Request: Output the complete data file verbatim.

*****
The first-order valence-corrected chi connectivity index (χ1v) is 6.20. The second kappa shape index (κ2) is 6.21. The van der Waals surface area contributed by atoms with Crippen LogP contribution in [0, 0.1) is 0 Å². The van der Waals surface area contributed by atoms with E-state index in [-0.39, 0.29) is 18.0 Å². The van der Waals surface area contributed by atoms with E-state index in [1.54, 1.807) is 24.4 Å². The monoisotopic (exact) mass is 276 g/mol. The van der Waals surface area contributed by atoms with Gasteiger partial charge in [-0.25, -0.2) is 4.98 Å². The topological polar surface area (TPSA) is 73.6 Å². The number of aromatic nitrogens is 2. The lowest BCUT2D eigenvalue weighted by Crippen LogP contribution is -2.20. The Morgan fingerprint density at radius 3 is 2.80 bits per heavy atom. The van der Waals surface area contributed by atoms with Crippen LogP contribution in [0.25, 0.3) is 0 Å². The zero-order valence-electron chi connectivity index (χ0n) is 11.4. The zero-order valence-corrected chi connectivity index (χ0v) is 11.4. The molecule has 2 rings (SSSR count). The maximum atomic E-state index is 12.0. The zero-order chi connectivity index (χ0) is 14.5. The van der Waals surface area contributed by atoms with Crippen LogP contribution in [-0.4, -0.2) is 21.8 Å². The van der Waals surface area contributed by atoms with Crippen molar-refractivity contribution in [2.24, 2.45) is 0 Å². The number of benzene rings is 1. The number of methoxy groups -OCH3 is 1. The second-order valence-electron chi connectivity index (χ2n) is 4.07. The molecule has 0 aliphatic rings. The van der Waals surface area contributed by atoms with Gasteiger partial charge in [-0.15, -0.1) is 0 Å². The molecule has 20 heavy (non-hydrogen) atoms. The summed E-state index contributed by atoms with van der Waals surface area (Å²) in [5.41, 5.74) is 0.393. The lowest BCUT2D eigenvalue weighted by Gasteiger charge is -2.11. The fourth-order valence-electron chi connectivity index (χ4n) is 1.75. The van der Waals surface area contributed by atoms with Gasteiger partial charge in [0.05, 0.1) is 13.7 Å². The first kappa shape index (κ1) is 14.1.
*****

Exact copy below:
The first-order valence-corrected chi connectivity index (χ1v) is 6.20. The second kappa shape index (κ2) is 6.21. The van der Waals surface area contributed by atoms with Crippen LogP contribution in [0, 0.1) is 0 Å². The van der Waals surface area contributed by atoms with E-state index in [-0.39, 0.29) is 18.0 Å². The van der Waals surface area contributed by atoms with E-state index in [1.54, 1.807) is 24.4 Å². The monoisotopic (exact) mass is 276 g/mol. The van der Waals surface area contributed by atoms with Gasteiger partial charge in [-0.25, -0.2) is 4.98 Å². The topological polar surface area (TPSA) is 73.6 Å². The number of aromatic nitrogens is 2. The lowest BCUT2D eigenvalue weighted by Crippen LogP contribution is -2.20. The Morgan fingerprint density at radius 3 is 2.80 bits per heavy atom. The van der Waals surface area contributed by atoms with Crippen LogP contribution in [0.25, 0.3) is 0 Å². The zero-order valence-electron chi connectivity index (χ0n) is 11.4. The zero-order valence-corrected chi connectivity index (χ0v) is 11.4. The molecule has 2 rings (SSSR count). The maximum atomic E-state index is 12.0. The zero-order chi connectivity index (χ0) is 14.5. The van der Waals surface area contributed by atoms with Crippen LogP contribution in [-0.4, -0.2) is 21.8 Å². The van der Waals surface area contributed by atoms with Crippen molar-refractivity contribution in [2.24, 2.45) is 0 Å². The number of benzene rings is 1. The number of methoxy groups -OCH3 is 1. The second-order valence-electron chi connectivity index (χ2n) is 4.07. The molecule has 0 aliphatic rings. The van der Waals surface area contributed by atoms with Gasteiger partial charge in [-0.15, -0.1) is 0 Å². The molecule has 20 heavy (non-hydrogen) atoms. The summed E-state index contributed by atoms with van der Waals surface area (Å²) in [5.41, 5.74) is 0.393. The lowest BCUT2D eigenvalue weighted by Gasteiger charge is -2.11. The fourth-order valence-electron chi connectivity index (χ4n) is 1.75. The van der Waals surface area contributed by atoms with Gasteiger partial charge in [0.05, 0.1) is 13.7 Å². The first kappa shape index (κ1) is 14.1.